The entire engine system is made by Hyundai, the same company that built the boat. This is almost beyond belief, since everything requires incredible amounts of forged and cast parts that are designed just for these machines. The amount of tooling, development, testing and manufacturing cost just is beyond comprehension. The number of dollars is staggering. The fact that only a handful of companies in the world can do this is proof the massive scale. This is the same Hyundai that now sells pretty good cars around the world, they are a huge conglomerate company that makes ships, elevators, escalators, automobiles, farm equipment, and on and on. Kind of like Mitsubishi Heavy Industries in Japan but I think on a modern scale. This ship is 11 years old and is in remarkable condition, cleaner in the engine room than in most of the ship. I mean if the boat stops, everything stops so this is where the attention is at peak alert.
What impressed me the most was how smooth she runs for as big as the engines are. The axial runout (amount of movement from center) on the main shaft was 1.4mm! That is incredibly small movement for such a big machine. The engine covers about 300 feet of space and the main shaft and crankshaft have less than .05 runout. That is 5 hundredths of an inch. Incredible. Not without a lot of lubrication and temperature control. They use a LOT of lubricant. They use a LOT of fuel. There are 8 fuel cells and they hold enough fuel to sail around the globe without re-fueling. The fuel needs to be pre-heated, purified so all the solids are removed and then put through an exchanger to become fuel for the engines. It is nasty stuff. Really nasty stuff. The sludge tanks need to be cleaned and purged every two weeks. If they ran straight high grade fuel, that would be every four weeks or more.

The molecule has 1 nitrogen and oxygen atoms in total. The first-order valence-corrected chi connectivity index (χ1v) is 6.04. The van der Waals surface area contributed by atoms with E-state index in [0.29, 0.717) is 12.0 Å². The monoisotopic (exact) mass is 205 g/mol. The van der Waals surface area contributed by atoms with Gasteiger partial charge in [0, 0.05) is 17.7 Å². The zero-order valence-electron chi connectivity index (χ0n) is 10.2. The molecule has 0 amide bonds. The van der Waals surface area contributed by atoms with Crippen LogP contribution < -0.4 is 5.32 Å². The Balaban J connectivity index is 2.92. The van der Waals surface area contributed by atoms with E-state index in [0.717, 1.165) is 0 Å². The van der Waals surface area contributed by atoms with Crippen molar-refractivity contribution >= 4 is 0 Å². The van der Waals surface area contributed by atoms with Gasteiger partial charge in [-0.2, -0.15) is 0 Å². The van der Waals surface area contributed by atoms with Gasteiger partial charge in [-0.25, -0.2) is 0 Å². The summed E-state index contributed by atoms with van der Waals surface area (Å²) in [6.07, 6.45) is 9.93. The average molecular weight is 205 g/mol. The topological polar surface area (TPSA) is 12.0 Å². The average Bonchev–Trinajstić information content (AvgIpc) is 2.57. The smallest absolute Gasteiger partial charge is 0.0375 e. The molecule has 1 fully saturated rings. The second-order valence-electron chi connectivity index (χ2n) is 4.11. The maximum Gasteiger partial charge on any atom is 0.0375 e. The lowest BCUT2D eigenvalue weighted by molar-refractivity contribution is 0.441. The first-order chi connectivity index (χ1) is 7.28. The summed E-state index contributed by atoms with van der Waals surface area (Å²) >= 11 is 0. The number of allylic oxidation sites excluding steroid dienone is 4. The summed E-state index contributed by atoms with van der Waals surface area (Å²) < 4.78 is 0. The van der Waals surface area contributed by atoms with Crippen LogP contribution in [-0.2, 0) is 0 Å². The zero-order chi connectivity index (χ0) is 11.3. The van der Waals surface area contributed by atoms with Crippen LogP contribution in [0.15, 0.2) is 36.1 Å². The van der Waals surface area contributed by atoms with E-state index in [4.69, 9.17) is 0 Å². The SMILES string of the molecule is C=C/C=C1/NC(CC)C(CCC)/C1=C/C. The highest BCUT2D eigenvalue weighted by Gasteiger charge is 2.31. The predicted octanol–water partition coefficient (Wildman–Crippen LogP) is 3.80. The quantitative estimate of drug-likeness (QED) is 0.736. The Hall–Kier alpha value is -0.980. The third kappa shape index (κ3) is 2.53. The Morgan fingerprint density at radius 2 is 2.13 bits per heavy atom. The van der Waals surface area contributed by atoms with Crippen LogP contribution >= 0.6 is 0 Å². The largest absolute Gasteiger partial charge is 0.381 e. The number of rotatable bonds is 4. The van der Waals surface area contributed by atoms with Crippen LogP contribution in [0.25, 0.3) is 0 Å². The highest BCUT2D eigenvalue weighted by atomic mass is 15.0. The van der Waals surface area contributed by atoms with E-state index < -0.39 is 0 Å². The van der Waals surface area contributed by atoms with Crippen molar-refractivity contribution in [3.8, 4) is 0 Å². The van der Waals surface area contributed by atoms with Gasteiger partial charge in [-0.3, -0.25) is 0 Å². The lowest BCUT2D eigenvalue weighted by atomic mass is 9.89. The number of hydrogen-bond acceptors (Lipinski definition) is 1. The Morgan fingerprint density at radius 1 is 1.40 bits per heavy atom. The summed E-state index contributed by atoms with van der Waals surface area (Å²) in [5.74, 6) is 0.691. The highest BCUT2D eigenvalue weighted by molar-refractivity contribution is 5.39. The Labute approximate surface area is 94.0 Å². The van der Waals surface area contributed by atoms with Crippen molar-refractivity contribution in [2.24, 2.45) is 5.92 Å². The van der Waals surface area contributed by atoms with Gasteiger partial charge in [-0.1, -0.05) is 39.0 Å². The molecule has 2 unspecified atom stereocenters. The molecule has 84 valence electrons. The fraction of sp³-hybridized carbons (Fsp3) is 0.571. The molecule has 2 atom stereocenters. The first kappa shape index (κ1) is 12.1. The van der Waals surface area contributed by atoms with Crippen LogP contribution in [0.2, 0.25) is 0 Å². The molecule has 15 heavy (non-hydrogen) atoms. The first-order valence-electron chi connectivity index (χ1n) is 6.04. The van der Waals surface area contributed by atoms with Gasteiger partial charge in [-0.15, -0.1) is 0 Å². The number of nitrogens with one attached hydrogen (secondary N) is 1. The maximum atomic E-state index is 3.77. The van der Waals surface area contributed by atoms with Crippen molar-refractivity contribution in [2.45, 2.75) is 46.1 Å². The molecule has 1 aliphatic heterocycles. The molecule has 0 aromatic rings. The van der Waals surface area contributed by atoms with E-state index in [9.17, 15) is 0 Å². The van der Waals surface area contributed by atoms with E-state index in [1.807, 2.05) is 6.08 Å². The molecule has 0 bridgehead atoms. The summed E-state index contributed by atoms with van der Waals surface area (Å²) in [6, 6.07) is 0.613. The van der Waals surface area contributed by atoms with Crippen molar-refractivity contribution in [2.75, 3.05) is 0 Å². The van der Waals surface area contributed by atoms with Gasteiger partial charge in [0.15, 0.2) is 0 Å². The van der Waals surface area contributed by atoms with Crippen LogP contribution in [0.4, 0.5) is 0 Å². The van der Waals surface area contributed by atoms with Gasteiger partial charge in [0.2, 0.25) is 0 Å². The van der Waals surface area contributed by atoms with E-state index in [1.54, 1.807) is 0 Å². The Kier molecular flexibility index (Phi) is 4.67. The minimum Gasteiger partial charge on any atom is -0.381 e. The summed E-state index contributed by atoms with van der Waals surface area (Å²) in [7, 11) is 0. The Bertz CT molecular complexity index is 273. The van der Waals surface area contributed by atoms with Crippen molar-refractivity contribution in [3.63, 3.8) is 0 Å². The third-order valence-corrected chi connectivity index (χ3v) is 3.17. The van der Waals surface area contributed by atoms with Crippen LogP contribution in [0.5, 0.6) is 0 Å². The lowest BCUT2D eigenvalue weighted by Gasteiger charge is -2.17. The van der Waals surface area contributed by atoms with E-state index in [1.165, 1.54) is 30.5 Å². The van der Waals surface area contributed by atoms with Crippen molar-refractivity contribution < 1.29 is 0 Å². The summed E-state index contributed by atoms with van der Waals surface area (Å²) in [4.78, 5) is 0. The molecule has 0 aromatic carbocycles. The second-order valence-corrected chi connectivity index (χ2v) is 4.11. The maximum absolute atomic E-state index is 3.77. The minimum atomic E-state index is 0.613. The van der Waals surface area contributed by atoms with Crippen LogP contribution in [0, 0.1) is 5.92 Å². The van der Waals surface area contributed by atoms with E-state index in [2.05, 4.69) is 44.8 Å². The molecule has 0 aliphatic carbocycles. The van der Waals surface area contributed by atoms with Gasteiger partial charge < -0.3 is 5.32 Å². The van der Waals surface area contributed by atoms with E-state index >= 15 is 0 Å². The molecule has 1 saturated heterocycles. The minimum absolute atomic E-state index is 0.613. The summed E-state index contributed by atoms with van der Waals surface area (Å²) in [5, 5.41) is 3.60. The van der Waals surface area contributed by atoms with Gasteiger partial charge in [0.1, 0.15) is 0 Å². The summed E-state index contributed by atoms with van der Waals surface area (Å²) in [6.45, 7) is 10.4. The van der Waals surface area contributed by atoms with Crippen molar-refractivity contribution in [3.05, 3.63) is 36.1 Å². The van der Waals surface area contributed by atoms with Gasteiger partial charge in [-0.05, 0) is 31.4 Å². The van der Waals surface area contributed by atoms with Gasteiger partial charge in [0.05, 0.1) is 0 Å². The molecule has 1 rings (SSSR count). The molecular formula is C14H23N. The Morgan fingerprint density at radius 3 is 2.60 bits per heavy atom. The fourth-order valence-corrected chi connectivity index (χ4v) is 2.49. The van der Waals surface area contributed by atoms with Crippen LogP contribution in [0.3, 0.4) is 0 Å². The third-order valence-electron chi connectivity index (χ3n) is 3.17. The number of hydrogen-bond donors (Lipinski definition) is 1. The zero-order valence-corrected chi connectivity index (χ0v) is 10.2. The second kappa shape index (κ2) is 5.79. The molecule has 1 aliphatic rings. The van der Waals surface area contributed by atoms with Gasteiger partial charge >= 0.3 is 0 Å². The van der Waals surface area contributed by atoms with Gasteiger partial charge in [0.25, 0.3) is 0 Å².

Unfortunately, they discouraged photos, I get it, so I was only able to sneak one of the cylinder bays. I wish I could have taken more. There were windows in the crankcase that allows visual of the crank and screws that run the engine, all being bathed in fabulous gear oil. I am such a geek. There seems to always be an alarm going off, this is normal for a ship. Alarm codes simply tell the crew to check, they don’t always mean an issue but rather to confirm that all is being watched carefully. Most of the alarms are for temperature or oil levels, some are coolant and electrical also. The alarm station is in the control room inside the engine room so if no one is in the control room, the alarm will sound until someone makes it in there and shuts if off. This is a control procedure so a crew member cannot override the alarm.
If I worked on a ship, this is where I would work. I love it in there, it is like the most fabulous garage in the world. It is noisy but only when you are in the engine room proper or the stern where the output shafts exit the hull. I would not call it loud but without ear protection you would probably end up like and old rock and roll musician.
I could go on and on but I am the only one who was curious and that has been satisfied.
Lunch; an interesting Salmon “tart” which is kind of like a quiche I guess, Thai beef with veggies over rice and pineapple under a crème Chantilly. Jenna; can we learn how to make Chantilly? I think I love it.
Dinner will be; Salade de betterave, Cuisse de poulet, Lasagnes aux aubergines.
We gained another hour today, we are now only 2 hours behind Cali!
I finished a Patterson novel, Along Came a Spider, an early 90’s piece. Typical who dunnit. My mom will want to know.